St. George resident’s work leads to grave marker honoring former slave, Utah pioneer

Stock image of Grafton Cemetery for illustration purposes only. | Photo by Kim MacLachlan/iStock/Getty Images Plus, St. George News

COTTONWOOD HEIGHTS, Utah (AP) — The story of Mormon pioneers who traveled West to settle the territory that is now Utah is enshrined in monuments, museums and history books. But far fewer people know the stories of the African American slaves and pioneers who also helped settle the region.

Some Utah residents are working to publicly honor their work.

A slave who traveled to Utah in the 1800s to settle the territory on behalf of the Mississippi couple who owned him was honored in a recent ceremony that unveiled a headstone at his burial site, which was an unmarked grave for 130 years.

KUER-FM reported residents dedicated the new grave to Hark Lay Wales May 27 in the Cottonwood Heights cemetery where he is buried.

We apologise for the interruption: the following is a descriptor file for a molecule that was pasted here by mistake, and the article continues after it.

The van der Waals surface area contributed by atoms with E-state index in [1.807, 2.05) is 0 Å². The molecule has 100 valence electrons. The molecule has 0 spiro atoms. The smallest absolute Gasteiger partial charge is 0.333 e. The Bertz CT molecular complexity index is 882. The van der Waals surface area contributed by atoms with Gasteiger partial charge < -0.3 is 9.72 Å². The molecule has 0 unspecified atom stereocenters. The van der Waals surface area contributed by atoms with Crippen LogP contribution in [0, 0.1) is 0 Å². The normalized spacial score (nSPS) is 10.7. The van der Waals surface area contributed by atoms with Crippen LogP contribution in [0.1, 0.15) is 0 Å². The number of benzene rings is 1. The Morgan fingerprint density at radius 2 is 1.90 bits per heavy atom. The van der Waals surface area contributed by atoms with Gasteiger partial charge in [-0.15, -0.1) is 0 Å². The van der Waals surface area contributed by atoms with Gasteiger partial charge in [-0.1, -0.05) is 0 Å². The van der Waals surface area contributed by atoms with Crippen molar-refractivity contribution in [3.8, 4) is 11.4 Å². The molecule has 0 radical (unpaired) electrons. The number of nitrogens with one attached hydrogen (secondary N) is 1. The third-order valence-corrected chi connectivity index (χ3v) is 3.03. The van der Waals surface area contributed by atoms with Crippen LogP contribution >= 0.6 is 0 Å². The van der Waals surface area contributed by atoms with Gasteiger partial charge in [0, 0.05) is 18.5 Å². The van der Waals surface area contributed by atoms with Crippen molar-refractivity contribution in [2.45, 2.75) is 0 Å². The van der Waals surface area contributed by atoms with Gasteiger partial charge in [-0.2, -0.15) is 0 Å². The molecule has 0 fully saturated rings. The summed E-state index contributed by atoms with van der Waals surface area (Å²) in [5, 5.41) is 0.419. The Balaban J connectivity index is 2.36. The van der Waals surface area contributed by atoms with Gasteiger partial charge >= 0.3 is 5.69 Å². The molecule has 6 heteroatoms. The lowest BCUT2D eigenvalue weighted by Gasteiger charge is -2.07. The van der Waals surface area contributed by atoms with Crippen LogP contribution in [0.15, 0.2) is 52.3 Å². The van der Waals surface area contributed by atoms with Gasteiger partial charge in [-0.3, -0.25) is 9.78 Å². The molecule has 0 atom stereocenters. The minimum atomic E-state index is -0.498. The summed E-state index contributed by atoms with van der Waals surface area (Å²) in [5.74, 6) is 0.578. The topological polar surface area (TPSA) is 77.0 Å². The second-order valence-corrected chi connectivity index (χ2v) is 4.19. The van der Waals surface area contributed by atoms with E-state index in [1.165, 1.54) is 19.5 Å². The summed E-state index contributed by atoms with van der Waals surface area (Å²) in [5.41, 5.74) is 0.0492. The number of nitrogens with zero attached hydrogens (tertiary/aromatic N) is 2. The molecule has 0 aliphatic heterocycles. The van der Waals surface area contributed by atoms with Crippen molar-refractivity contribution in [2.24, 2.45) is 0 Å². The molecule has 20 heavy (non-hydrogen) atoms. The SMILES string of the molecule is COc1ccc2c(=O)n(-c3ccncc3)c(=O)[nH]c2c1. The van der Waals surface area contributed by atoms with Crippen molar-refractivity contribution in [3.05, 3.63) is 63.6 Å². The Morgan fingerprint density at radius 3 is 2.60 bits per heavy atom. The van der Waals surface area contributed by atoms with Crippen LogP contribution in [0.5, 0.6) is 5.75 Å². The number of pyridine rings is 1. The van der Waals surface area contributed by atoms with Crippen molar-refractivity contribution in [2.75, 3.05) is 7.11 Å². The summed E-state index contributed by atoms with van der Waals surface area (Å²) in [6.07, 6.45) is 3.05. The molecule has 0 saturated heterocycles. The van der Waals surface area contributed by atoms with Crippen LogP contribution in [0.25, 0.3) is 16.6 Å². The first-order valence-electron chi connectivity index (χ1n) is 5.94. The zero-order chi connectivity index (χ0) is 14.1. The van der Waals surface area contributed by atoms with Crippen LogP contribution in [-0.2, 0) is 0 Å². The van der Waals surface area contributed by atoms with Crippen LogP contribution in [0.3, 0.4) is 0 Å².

“Here’s somebody that came in the valley with Brigham Young that didn’t have a headstone,” said Sheri Orton, a St. George resident who has researched Wales’ life and death for 10 years. “It was just not right. It wasn’t acceptable.”

Orton, who also works as a professional genealogist, discovered Wales’ story after learning her husband is a descendant of the family who owned Wales. Orton said she was inspired to rectify his grave after reading a book detailing the family’s history, including Wales.

“Hark jumped off the pages at me,” Orton said. “He’s been with me ever since.”

About 100 people attended the ceremony, including Democratic Rep. Sandra Hollins of Salt Lake City.

She told the crowd that she wondered what Hark would think if he knew that Utah’s first African American female lawmaker would one day honor him. Hollins recently passed a law that repealed slavery in Utah’s constitution.

“He represents the number of slaves who stories have gone untold, whose families don’t remember that they are a part of their history,” Hollins said.

Dozens of African American slaves like Lay are estimated to have traveled to Utah to settle the territory on behalf of their owners. Organizers said they hope the ceremony sparks a movement to recognize the burial places of former slaves in Utah.

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